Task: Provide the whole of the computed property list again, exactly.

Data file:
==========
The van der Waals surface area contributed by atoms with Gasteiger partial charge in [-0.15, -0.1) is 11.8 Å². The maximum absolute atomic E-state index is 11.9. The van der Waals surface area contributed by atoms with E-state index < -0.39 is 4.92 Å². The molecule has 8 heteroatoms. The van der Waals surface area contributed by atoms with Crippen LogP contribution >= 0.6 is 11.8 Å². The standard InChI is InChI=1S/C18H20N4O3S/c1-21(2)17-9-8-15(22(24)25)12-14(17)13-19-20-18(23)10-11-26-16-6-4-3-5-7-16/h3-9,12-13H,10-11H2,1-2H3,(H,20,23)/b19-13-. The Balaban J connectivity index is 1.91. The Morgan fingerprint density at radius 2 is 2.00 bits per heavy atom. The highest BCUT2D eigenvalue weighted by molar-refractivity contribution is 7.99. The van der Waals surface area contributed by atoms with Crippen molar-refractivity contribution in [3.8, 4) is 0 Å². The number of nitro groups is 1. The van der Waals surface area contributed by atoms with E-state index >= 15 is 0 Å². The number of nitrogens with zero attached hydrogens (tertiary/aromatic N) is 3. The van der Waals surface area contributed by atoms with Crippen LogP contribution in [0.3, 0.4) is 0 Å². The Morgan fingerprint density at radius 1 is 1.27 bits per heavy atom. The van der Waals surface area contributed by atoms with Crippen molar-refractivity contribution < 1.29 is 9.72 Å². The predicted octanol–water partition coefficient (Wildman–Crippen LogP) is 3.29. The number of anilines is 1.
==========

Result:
The van der Waals surface area contributed by atoms with Gasteiger partial charge in [-0.15, -0.1) is 11.8 Å². The maximum absolute atomic E-state index is 11.9. The van der Waals surface area contributed by atoms with E-state index < -0.39 is 4.92 Å². The molecule has 8 heteroatoms. The van der Waals surface area contributed by atoms with Crippen LogP contribution >= 0.6 is 11.8 Å². The standard InChI is InChI=1S/C18H20N4O3S/c1-21(2)17-9-8-15(22(24)25)12-14(17)13-19-20-18(23)10-11-26-16-6-4-3-5-7-16/h3-9,12-13H,10-11H2,1-2H3,(H,20,23)/b19-13-. The Balaban J connectivity index is 1.91. The Morgan fingerprint density at radius 2 is 2.00 bits per heavy atom. The highest BCUT2D eigenvalue weighted by molar-refractivity contribution is 7.99. The van der Waals surface area contributed by atoms with Crippen molar-refractivity contribution in [3.8, 4) is 0 Å². The number of nitro groups is 1. The van der Waals surface area contributed by atoms with E-state index >= 15 is 0 Å². The number of nitrogens with zero attached hydrogens (tertiary/aromatic N) is 3. The van der Waals surface area contributed by atoms with Crippen LogP contribution in [0.3, 0.4) is 0 Å². The Morgan fingerprint density at radius 1 is 1.27 bits per heavy atom. The van der Waals surface area contributed by atoms with Crippen molar-refractivity contribution < 1.29 is 9.72 Å². The predicted octanol–water partition coefficient (Wildman–Crippen LogP) is 3.29. The number of anilines is 1.